It is rare that anyone ever writes a scathing book review while strongly favoring the topic of discussion within its pages, but here we are.
Some of you may have seen this work by Jonathan Cahn advertised on TV or in various Christian periodicals. It’s been out since January 3, 2012 and was the best-selling Christian book of 2012.
Some of you may have even read this book.
If you have not read it, I’m going to state emphatically that it is probably better that you don’t waste your time reading The Harbinger. Not because of the subject matter, but because of how the book subtly discredits the actual revelation that Cahn has somehow managed to stumble upon.
Simply put, The Harbinger is about America and Isaiah 9:10, which reads:
The bricks have fallen, but we will build with dressed stones; the sycamores have been cut down, but we will put cedars in their place.
From a glance, it’s hard to imagine how Cahn manages to correlate the above verse with 9/11, the 2008 Stock Market Crash, and other historical events—both recent and ancient—in American history. But that is what is most profound about Cahn’s revelation: he manages to connect prophetic, political, and historical dots with hair-raising accuracy.
In other words, it’s virtually impossible to refute his claims and discoveries.
This is why it’s so frustrating to have to write such a negative review of a book centered around this ever-important subject.
Without going into much detail, I will tell you that I was quite bitter after finishing the 272-page read. Not because of his revelation, but because of the way he portrayed it in literary form.
I saw him in an interview one day and was intrigued with his message, so I purchased the book thinking it would go into much more detail—which it did—but it also played out like a cheap knock-off of the film National Treasure.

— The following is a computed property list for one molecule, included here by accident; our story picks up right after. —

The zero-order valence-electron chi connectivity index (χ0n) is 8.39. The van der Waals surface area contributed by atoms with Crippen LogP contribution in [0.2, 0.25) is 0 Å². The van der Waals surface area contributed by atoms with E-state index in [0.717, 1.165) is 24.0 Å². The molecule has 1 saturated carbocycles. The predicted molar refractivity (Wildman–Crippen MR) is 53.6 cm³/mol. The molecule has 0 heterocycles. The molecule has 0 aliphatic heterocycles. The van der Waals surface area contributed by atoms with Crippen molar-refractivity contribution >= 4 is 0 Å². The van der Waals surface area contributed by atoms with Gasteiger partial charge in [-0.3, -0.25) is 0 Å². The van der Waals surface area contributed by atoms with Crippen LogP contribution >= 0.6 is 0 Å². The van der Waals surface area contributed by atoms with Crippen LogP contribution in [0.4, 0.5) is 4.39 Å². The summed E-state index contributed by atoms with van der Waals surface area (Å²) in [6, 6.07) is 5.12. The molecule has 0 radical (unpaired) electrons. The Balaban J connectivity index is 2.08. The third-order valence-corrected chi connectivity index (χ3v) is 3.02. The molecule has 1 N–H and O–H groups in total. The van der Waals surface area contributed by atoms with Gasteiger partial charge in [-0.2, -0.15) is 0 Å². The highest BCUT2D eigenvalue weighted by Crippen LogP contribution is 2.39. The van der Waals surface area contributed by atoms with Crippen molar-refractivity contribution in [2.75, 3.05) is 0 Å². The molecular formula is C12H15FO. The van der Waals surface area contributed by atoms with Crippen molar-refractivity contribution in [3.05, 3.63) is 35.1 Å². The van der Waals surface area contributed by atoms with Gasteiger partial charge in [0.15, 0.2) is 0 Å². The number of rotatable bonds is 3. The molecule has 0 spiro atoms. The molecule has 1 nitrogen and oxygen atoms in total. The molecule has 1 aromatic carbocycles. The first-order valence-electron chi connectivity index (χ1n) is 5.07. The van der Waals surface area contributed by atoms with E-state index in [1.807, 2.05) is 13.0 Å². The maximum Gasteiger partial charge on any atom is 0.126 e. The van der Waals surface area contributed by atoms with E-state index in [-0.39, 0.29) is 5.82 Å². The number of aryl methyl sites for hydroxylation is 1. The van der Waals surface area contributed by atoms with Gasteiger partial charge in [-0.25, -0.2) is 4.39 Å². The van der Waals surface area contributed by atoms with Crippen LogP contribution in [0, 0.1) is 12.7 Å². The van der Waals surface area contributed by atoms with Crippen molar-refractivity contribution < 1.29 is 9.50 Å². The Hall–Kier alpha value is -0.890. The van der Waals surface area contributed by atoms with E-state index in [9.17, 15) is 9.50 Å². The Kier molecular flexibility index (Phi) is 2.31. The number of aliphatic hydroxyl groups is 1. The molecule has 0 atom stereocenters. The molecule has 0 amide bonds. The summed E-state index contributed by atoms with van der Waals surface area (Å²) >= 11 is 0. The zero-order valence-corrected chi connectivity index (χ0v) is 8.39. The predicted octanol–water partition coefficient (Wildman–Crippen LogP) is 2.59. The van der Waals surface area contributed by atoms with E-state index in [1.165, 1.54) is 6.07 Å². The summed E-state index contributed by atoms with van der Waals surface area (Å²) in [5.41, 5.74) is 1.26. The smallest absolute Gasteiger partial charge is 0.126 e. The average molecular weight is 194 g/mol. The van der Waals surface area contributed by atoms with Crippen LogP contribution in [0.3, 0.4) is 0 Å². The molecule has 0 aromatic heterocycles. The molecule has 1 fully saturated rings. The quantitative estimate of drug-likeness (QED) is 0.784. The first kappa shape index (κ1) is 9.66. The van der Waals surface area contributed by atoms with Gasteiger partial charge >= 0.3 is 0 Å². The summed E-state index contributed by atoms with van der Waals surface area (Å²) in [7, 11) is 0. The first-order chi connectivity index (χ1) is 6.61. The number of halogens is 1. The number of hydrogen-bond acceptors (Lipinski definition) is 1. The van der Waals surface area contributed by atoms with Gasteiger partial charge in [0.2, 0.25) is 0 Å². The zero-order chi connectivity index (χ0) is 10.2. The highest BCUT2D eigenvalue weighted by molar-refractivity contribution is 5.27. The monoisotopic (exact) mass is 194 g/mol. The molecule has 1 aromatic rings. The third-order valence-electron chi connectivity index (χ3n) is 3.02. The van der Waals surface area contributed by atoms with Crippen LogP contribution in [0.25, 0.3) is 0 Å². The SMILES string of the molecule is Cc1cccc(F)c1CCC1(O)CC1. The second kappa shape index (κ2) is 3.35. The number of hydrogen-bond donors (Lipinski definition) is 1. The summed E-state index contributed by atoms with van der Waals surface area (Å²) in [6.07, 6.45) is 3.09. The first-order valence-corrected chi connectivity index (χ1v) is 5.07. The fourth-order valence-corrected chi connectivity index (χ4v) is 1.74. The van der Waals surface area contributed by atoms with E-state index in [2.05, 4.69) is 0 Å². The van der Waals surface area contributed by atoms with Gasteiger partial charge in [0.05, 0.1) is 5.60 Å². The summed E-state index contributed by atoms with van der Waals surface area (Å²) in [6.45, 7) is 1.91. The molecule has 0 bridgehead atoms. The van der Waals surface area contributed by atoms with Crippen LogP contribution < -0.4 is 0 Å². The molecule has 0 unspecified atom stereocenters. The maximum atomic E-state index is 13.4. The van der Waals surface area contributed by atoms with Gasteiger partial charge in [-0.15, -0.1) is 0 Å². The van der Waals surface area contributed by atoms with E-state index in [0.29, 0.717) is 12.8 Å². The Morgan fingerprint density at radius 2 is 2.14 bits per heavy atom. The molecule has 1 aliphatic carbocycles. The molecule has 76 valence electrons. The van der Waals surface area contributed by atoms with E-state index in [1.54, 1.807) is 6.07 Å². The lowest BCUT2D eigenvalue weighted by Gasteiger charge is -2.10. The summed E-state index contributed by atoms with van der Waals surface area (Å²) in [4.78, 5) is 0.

Instead of saturating the pages of his book with hard data and a factual style of writing, Cahn insisted on insulting the reader’s intelligence by creating a novel—complete with fake characters, mystical seals, and mysterious modern-day prophets who suddenly appear and disappear at a moment’s notice throughout the story.
I’m not sure why Cahn decided to butcher his captivating revelation with such fictional nonsense. Maybe he thought that he had landed on something so big that it was perfectly acceptable to turn much of it into a fabled adventure for shallow-minded people.
For some reason, many American Christian leaders have a real problem with being real. It seems that they think their teachings will resonate with the masses more if they lace their messages with gimmicks and commercialism.
Unfortunately, Jonathan Cahn’s book is no different—which is sad because his message is such an important one.
Fortunately, there is good news for us realists who are not duped by commercialism: Cahn has also produced a DVD documentary on the subject, which does what his book should have done.
I would strongly recommend his DVD documentary in place of the book seeing that it focuses on all the factual elements of his message while disregarding the fictional fluff that should have never been printed in the first place.
You can also find numerous YouTube videos of him being interviewed regarding The Harbinger, but I will warn you that the interviews are purposely geared to highlight only certain aspects of his revelation, so as to prompt the viewer to spend money on his finished product. Think commercialism.
Scripture quotations are from The Holy Bible, English Standard Version® (ESV®), copyright © 2001 by Crossway, a publishing ministry of Good News Publishers. Used by permission. All rights reserved.